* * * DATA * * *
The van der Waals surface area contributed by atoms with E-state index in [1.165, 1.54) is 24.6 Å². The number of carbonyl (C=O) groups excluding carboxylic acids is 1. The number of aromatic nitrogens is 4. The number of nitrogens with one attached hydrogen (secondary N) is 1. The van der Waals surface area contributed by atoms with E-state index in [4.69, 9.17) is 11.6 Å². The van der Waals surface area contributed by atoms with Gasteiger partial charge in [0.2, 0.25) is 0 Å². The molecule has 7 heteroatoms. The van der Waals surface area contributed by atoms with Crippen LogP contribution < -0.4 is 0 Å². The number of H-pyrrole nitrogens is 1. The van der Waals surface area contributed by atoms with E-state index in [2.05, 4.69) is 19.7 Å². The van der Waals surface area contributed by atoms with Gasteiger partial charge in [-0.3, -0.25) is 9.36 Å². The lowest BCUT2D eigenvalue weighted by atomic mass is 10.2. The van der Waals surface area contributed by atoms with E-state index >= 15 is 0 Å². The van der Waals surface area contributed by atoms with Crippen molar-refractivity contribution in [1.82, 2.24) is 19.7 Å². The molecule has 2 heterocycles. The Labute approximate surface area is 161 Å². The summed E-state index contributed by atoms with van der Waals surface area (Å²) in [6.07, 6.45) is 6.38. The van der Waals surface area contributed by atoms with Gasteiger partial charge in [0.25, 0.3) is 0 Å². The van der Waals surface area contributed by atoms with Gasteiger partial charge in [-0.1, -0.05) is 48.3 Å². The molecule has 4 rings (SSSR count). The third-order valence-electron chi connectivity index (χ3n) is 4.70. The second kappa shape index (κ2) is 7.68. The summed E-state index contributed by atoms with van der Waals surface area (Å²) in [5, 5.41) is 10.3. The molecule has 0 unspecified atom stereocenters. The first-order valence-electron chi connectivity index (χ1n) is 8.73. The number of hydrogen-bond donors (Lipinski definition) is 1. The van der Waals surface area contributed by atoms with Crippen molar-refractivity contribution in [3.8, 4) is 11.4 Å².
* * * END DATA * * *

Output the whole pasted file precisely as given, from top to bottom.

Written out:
The van der Waals surface area contributed by atoms with E-state index in [1.165, 1.54) is 24.6 Å². The number of carbonyl (C=O) groups excluding carboxylic acids is 1. The number of aromatic nitrogens is 4. The number of nitrogens with one attached hydrogen (secondary N) is 1. The van der Waals surface area contributed by atoms with E-state index in [4.69, 9.17) is 11.6 Å². The van der Waals surface area contributed by atoms with Gasteiger partial charge in [0.2, 0.25) is 0 Å². The molecule has 7 heteroatoms. The van der Waals surface area contributed by atoms with Crippen LogP contribution < -0.4 is 0 Å². The number of H-pyrrole nitrogens is 1. The van der Waals surface area contributed by atoms with E-state index in [2.05, 4.69) is 19.7 Å². The van der Waals surface area contributed by atoms with Gasteiger partial charge in [-0.3, -0.25) is 9.36 Å². The lowest BCUT2D eigenvalue weighted by atomic mass is 10.2. The van der Waals surface area contributed by atoms with E-state index >= 15 is 0 Å². The van der Waals surface area contributed by atoms with Crippen molar-refractivity contribution in [1.82, 2.24) is 19.7 Å². The molecule has 2 heterocycles. The Labute approximate surface area is 161 Å². The summed E-state index contributed by atoms with van der Waals surface area (Å²) in [6.07, 6.45) is 6.38. The van der Waals surface area contributed by atoms with Gasteiger partial charge in [0.25, 0.3) is 0 Å². The van der Waals surface area contributed by atoms with Gasteiger partial charge in [-0.1, -0.05) is 48.3 Å². The molecule has 4 rings (SSSR count). The third-order valence-electron chi connectivity index (χ3n) is 4.70. The second kappa shape index (κ2) is 7.68. The summed E-state index contributed by atoms with van der Waals surface area (Å²) in [5, 5.41) is 10.3. The molecule has 0 unspecified atom stereocenters. The first-order valence-electron chi connectivity index (χ1n) is 8.73. The number of hydrogen-bond donors (Lipinski definition) is 1. The van der Waals surface area contributed by atoms with Crippen molar-refractivity contribution in [3.8, 4) is 11.4 Å².